When visiting, be sure to ask for the prix fixe menu. Not only do diners receive a great price, but Regional Food Bank of Oklahoma receives $1 for each lunch and $2 for each dinner sold. (See “Healthy eating” on page 17 for more details.)
It can get boring making the same dishes every night. The secret of most chefs is that they are trapped by their successes. Just like U2 no doubt gets tired of performing “With or Without You,” so too do kitchen staffs chafe at the prospect of cooking the same steak, potato and salad items at every service.
That’s part of the impetus behind specials. They take advantage of good pricing on seasonal ingredients and give cooks opportunities to create something original.
Rock & Brews executive chef Deallo Frazier said there’s nothing he loves more than experimenting with food.
“It’s something I really enjoy doing. It’s relaxing to create different dishes for people,” he said. “I like to do my research, see what people like and put my own twist on it. I’m just happy around food.”
For Oklahoma City Restaurant Week, he’s prepping bacon jalapeño mac & cheese bites rolled in crispy Panko breadcrumbs and served with a creamy roasted poblano ranch sauce.
The best part is those who fall in love with the appetizer during Restaurant Week won’t be abandoned once it’s over.
“Everything I need to make it is in my kitchen,” Frazier said. “If they love it, it’s something I can do upon request. I can make it anytime.”
Restaurant Week’s menu at Saints Pub is an adventure and a risk, said head chef Jovanny Monreal.
“We are much more than just a pub,” he said. “Most of the menu are things I’d never tried before, but I wanted to be creative and really put myself out there.”
His chicken fried portobello with cauliflower puree and greens is a nod to Plaza District’s healthy population of vegetarians and vegans, and it’s also his audition for new diners.
“Half the time, when I tell people I’m head chef here, they say, ‘What? There’s a kitchen there?’” he said. “Yes. There is. And we’re passionate about it.”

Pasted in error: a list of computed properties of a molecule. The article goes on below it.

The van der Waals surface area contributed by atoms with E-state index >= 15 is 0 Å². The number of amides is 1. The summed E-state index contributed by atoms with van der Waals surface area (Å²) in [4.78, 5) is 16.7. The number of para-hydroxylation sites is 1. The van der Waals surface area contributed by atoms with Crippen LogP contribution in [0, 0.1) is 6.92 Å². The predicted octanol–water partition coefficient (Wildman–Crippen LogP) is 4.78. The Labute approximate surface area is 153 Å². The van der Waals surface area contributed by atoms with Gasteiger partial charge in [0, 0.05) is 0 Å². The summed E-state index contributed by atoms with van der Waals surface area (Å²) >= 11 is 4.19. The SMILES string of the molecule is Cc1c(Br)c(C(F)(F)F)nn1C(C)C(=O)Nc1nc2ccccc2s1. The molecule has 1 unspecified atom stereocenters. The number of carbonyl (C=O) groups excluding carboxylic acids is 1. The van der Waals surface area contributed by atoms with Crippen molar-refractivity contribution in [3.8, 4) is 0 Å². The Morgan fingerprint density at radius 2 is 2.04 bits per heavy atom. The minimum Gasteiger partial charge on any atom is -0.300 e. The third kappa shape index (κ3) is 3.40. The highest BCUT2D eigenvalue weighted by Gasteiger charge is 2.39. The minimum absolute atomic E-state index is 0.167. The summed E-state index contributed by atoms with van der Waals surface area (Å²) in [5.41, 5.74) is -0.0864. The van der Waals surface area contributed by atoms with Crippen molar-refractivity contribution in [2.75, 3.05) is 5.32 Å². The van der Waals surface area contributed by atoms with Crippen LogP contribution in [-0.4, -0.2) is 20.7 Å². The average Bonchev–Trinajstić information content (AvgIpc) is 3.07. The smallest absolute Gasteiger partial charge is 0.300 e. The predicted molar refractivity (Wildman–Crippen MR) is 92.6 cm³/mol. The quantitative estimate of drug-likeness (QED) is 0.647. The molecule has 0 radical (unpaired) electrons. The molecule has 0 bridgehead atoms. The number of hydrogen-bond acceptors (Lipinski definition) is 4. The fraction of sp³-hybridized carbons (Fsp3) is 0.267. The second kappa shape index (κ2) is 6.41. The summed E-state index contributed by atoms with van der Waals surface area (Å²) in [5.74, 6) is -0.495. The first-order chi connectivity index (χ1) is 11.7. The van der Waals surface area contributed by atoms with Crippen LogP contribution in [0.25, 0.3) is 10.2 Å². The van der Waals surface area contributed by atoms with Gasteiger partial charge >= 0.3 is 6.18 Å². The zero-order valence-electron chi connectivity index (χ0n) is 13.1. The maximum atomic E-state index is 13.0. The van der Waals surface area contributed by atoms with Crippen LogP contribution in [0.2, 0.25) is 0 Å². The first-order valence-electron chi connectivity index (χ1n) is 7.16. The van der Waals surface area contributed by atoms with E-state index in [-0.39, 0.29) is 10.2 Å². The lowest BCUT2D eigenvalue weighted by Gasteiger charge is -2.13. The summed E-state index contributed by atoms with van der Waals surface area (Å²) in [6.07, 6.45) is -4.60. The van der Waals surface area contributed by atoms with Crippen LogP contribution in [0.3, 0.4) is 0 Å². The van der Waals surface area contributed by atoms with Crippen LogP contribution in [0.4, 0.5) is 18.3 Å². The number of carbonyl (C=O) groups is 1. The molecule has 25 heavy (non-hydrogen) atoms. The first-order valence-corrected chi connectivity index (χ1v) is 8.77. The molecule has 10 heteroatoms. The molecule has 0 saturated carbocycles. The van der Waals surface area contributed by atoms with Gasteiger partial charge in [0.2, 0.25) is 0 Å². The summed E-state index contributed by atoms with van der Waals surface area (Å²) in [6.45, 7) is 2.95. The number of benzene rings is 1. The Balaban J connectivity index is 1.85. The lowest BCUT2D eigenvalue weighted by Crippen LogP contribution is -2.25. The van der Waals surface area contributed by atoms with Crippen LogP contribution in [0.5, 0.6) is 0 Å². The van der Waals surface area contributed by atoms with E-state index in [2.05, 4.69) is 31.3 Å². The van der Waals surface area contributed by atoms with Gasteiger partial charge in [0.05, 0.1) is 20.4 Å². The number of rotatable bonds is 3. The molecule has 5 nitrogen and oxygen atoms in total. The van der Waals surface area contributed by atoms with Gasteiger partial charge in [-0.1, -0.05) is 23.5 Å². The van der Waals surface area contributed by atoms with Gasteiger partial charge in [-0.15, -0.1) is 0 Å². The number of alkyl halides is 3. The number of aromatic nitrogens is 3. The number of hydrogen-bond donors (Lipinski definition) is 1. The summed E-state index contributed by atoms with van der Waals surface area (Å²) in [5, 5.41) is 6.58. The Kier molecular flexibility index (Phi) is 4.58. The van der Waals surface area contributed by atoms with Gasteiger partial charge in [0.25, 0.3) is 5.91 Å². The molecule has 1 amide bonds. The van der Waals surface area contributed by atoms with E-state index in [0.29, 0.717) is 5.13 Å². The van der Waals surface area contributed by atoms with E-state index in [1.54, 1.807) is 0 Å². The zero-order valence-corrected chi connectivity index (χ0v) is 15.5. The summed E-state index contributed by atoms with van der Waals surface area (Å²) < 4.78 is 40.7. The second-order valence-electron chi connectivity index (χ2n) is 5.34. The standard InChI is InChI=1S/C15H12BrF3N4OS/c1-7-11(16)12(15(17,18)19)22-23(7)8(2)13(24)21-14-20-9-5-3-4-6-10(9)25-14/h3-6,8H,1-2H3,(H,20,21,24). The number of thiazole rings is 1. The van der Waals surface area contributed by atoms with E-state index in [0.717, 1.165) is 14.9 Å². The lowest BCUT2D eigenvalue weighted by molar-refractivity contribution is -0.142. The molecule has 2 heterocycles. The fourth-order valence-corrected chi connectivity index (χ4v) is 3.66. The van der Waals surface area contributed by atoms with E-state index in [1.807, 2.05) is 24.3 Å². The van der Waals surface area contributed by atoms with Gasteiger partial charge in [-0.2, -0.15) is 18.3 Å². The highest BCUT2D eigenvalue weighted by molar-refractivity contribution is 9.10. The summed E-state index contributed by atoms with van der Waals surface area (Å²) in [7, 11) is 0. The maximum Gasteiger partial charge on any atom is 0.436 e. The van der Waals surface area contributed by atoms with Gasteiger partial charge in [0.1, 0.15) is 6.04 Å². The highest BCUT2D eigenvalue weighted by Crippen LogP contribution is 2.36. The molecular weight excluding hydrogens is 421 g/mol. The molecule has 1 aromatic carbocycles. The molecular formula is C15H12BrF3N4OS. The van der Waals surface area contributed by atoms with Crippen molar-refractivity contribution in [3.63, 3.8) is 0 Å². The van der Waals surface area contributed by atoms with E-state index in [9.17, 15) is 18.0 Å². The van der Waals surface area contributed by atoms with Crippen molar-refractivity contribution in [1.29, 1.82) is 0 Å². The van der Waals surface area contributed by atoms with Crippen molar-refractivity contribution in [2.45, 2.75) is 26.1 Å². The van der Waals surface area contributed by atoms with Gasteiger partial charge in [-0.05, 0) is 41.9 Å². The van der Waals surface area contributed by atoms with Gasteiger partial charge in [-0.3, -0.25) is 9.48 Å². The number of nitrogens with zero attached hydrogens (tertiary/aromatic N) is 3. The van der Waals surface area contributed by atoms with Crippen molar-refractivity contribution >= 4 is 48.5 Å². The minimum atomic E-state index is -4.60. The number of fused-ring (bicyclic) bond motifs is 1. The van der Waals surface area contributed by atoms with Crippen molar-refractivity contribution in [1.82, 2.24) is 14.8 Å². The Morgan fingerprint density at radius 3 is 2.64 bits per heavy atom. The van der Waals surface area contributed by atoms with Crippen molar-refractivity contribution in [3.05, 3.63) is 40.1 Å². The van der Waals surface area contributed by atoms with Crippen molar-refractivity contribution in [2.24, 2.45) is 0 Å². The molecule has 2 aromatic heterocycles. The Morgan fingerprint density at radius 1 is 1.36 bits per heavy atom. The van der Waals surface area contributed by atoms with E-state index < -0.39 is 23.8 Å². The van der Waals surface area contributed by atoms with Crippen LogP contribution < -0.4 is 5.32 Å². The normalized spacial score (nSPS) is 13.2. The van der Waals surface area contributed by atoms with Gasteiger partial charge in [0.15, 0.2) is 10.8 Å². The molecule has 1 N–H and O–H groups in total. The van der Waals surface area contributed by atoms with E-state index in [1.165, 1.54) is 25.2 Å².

Frazier spent five and one-half years in the military, so he understands the importance of community service.
“Being able to help the food bank, I love doing that,” he said.
Monreal said his experience with RFBO is personal. He has friends who work there, and he has volunteered. He also has been on the other side of the exchange.
“I remember eating quesadillas every day and every night for months,” he said. “Everybody needs some help now and again.”
To him, being able to give back, especially by cooking food he’s excited to share with the city, “feels amazing.”
Hopefully, everybody feels amazing during Oklahoma City Restaurant Week. Please share prix fixe menu reviews on okcrestaurantweek.com, and let people kndow (and see) what’s cooking on social media with the hashtag #OKCRW2016.
Remind friends and family that this is an opportunity to explore Oklahoma City’s blossoming food scene at a great price while helping the shocking number of Oklahomans who are food insecure.
Most of all, enjoy it. Restaurant weeks all over the country help support regional cuisines, expose diners to their new favorite dishes and draw attention to the great food that’s available.
There’s nothing wrong with going to a favorite place, but this is Oklahoma City Restaurant Week.
Take a bite out of the city.
This year’s Restaurant Week sponsors are US Foods CHEF’STORE, The Skirvin Hilton Oklahoma City, Blue Moon Brewing Company, Smithworks Vodka, Jägermeister, Maker’s Mark, Tom Gore Vineyards, Oklahoma Shirt Company and Total Beverage Services LLC.
Print headline: Edible ambitions, An event brings great new dishes to your favorite restaurants for a great cause.